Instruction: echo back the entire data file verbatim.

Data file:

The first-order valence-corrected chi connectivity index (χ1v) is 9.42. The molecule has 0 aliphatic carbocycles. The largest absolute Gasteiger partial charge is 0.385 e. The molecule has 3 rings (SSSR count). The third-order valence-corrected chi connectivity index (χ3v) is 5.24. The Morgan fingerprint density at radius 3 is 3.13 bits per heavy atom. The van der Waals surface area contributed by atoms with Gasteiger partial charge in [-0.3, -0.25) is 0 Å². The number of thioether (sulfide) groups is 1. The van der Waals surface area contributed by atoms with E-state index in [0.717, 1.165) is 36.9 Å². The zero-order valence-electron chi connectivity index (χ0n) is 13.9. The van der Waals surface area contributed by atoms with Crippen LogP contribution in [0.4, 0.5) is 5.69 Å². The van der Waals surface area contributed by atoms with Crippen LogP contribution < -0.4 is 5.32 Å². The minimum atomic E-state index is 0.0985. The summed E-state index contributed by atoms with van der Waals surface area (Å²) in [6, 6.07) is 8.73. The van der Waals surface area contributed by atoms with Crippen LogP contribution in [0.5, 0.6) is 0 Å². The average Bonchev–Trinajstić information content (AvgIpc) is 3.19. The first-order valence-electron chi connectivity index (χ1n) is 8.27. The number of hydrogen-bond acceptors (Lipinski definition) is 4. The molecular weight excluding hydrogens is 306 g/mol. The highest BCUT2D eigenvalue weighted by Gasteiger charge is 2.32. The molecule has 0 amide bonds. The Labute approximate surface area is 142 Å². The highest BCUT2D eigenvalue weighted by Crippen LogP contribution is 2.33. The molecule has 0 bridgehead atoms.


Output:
The first-order valence-corrected chi connectivity index (χ1v) is 9.42. The molecule has 0 aliphatic carbocycles. The largest absolute Gasteiger partial charge is 0.385 e. The molecule has 3 rings (SSSR count). The third-order valence-corrected chi connectivity index (χ3v) is 5.24. The Morgan fingerprint density at radius 3 is 3.13 bits per heavy atom. The van der Waals surface area contributed by atoms with Gasteiger partial charge in [-0.3, -0.25) is 0 Å². The number of thioether (sulfide) groups is 1. The van der Waals surface area contributed by atoms with E-state index in [0.717, 1.165) is 36.9 Å². The zero-order valence-electron chi connectivity index (χ0n) is 13.9. The van der Waals surface area contributed by atoms with Crippen LogP contribution in [0.4, 0.5) is 5.69 Å². The van der Waals surface area contributed by atoms with Crippen LogP contribution < -0.4 is 5.32 Å². The minimum atomic E-state index is 0.0985. The summed E-state index contributed by atoms with van der Waals surface area (Å²) in [6, 6.07) is 8.73. The van der Waals surface area contributed by atoms with Crippen LogP contribution in [0.5, 0.6) is 0 Å². The average Bonchev–Trinajstić information content (AvgIpc) is 3.19. The first-order valence-electron chi connectivity index (χ1n) is 8.27. The number of hydrogen-bond acceptors (Lipinski definition) is 4. The molecular weight excluding hydrogens is 306 g/mol. The highest BCUT2D eigenvalue weighted by Gasteiger charge is 2.32. The molecule has 0 amide bonds. The Labute approximate surface area is 142 Å². The highest BCUT2D eigenvalue weighted by Crippen LogP contribution is 2.33. The molecule has 0 bridgehead atoms.